Following the Chancellor’s Autumn Statement yesterday (22 November), live events industry associations have welcomed the extension of the 75% business rates for leisure, hospitality and retail businesses, but concerns remain over a lack of a reduction in VAT.
The freeze on business rates was welcomed by LIVE (Live music Industry Venues & Entertainment), the Music Venue Trust (MVT), the Association of Independent Festivals (AIF) and the Night Time Industries Association (NTIA).
However, the NTIA has expressed concern at the “missed opportunity’ with the Autumn Statement and the AIF said a lowering of VAT on ticket sales is more important for the independent festival sector.
NTIA CEO Michael Kill noted that while the extension of the 75% business rates discount for smaller retail and hospitality businesses in England is welcome, for many this support will be “wholly swallowed up” by the announced increase in the national living wage, stating that these decisions would do little to “stave off a critical tipping point” for thousands of businesses across the industry this winter.
While the AIF supported the freeze on business rates, CEO John Rostron said the VAT on ticket sales needs to be urgently lowered to 5% to support the independent festival sector. “We will continue conversations with the Government towards that end,” said Rostron.
Kill also pointed out the lack of a reduction in VAT, suggesting that such a reduction would align the UK with several European counterparts, potentially fostering investment, growth, and overall business confidence.
LIVE CEO Jon Collins said the extension of the Retail, Hospitality and Leisure relief scheme for another year addresses a core ask of its 2023 manifesto: “The UK’s live music industry is an engine of growth, generating £5.2 billion in 2022 and employing over 228,000 people last year, with a gig held every four minutes. However, grassroots venues have been operating on a knife edge so it’s crucial that government continues to support this critical part of our sector with the right reliefs and funding mechanisms. The Government is committed to supporting growth and innovation across the creative industries. The extension of business rates relief will be pivotal for those grassroots venues that are responsible for so much of the R&D in the live music sector.”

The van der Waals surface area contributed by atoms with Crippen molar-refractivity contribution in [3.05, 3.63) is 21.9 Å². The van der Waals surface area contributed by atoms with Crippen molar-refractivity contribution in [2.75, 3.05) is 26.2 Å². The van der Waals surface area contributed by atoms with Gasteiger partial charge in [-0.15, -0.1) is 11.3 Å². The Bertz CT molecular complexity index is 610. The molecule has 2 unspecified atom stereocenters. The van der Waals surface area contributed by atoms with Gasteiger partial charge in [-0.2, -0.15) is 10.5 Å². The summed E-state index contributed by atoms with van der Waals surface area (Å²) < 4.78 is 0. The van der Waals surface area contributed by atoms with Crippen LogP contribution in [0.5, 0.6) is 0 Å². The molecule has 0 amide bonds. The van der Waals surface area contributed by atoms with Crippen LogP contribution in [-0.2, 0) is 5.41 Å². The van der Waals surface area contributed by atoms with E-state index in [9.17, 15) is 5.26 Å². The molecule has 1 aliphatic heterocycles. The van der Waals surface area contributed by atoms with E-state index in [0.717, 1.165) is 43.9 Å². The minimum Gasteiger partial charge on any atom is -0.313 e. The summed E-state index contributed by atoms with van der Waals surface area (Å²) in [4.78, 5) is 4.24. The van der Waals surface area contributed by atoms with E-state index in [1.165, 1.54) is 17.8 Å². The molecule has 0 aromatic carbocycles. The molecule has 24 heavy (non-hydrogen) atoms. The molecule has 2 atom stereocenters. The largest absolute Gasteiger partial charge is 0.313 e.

Welcoming the continuation of the 75% relief to business rates for grassroots music venues, MVT CEO Mark Davyd said the potential cancellation of this relief presented the possibility of an additional £15 million in pre-profit taxation falling onto a grassroots sector, which has seen more than 100 venues have closed in the last 12 months.
Davyd said, “It was essential to keep this relief in place and we are pleased that our presentations to Treasury were listened to and acknowledged by this outcome. We hope that this further extension into 2025 for this relief will provide the necessary window of opportunity for the government to complete the full review of Business Rates on Grassroots Music Venues which it committed to in January 2019.”
Davyd also welcomed to uplift to minimum wage: “The grassroots sector is notoriously undervalued and underpaid, from the artists performing through all levels of roles and staffing, up to and including the venue operators themselves – in 2022, the average grassroots music venue operator paid themselves £20,400 per annum, delivering 66 hours of work per week at a rate of £6.43 per hour. An uplift to fees and wages across the sector is long overdue. We look forward to working with the Chancellor, HM Treasury and DCMS to identify the necessary funding which can deliver this statutory increase to minimum wage and extend the scope and scale of it so that everyone in the Grassroots Sector can be adequately rewarded for their work.”